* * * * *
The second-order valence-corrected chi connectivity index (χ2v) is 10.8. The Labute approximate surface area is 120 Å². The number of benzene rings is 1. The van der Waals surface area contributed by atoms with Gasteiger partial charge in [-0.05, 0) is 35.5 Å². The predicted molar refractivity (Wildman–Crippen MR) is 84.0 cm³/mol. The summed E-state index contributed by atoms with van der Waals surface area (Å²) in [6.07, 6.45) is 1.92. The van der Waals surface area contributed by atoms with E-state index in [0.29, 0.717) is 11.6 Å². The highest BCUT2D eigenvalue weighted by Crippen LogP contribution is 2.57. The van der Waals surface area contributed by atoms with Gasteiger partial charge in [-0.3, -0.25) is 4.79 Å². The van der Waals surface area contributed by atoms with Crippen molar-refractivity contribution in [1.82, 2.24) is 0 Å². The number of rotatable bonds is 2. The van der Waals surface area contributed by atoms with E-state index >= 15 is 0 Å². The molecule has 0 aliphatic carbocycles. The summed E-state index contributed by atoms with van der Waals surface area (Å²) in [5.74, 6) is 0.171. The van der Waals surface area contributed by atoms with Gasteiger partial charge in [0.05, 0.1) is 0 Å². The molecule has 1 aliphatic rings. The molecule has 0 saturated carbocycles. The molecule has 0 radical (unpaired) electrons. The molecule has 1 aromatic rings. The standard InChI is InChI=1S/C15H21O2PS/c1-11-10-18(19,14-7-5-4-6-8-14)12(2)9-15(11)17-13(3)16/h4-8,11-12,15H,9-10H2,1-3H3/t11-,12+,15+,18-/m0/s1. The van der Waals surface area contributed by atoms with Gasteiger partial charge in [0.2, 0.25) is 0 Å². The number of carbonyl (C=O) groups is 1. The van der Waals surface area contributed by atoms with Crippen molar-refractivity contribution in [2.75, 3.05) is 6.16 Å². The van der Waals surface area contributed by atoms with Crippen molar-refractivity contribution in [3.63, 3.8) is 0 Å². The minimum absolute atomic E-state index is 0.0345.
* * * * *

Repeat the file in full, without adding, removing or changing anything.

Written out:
The second-order valence-corrected chi connectivity index (χ2v) is 10.8. The Labute approximate surface area is 120 Å². The number of benzene rings is 1. The van der Waals surface area contributed by atoms with Gasteiger partial charge in [-0.05, 0) is 35.5 Å². The predicted molar refractivity (Wildman–Crippen MR) is 84.0 cm³/mol. The summed E-state index contributed by atoms with van der Waals surface area (Å²) in [6.07, 6.45) is 1.92. The van der Waals surface area contributed by atoms with E-state index in [0.29, 0.717) is 11.6 Å². The highest BCUT2D eigenvalue weighted by Crippen LogP contribution is 2.57. The van der Waals surface area contributed by atoms with Gasteiger partial charge in [-0.3, -0.25) is 4.79 Å². The van der Waals surface area contributed by atoms with Crippen molar-refractivity contribution in [1.82, 2.24) is 0 Å². The number of rotatable bonds is 2. The van der Waals surface area contributed by atoms with E-state index >= 15 is 0 Å². The molecule has 0 aliphatic carbocycles. The summed E-state index contributed by atoms with van der Waals surface area (Å²) in [5.74, 6) is 0.171. The van der Waals surface area contributed by atoms with Gasteiger partial charge in [0.05, 0.1) is 0 Å². The molecule has 1 aliphatic rings. The molecule has 0 saturated carbocycles. The molecule has 0 radical (unpaired) electrons. The molecule has 1 aromatic rings. The standard InChI is InChI=1S/C15H21O2PS/c1-11-10-18(19,14-7-5-4-6-8-14)12(2)9-15(11)17-13(3)16/h4-8,11-12,15H,9-10H2,1-3H3/t11-,12+,15+,18-/m0/s1. The van der Waals surface area contributed by atoms with Gasteiger partial charge in [0.2, 0.25) is 0 Å². The number of carbonyl (C=O) groups is 1. The van der Waals surface area contributed by atoms with Crippen molar-refractivity contribution in [2.75, 3.05) is 6.16 Å². The van der Waals surface area contributed by atoms with Crippen molar-refractivity contribution in [3.63, 3.8) is 0 Å². The minimum absolute atomic E-state index is 0.0345.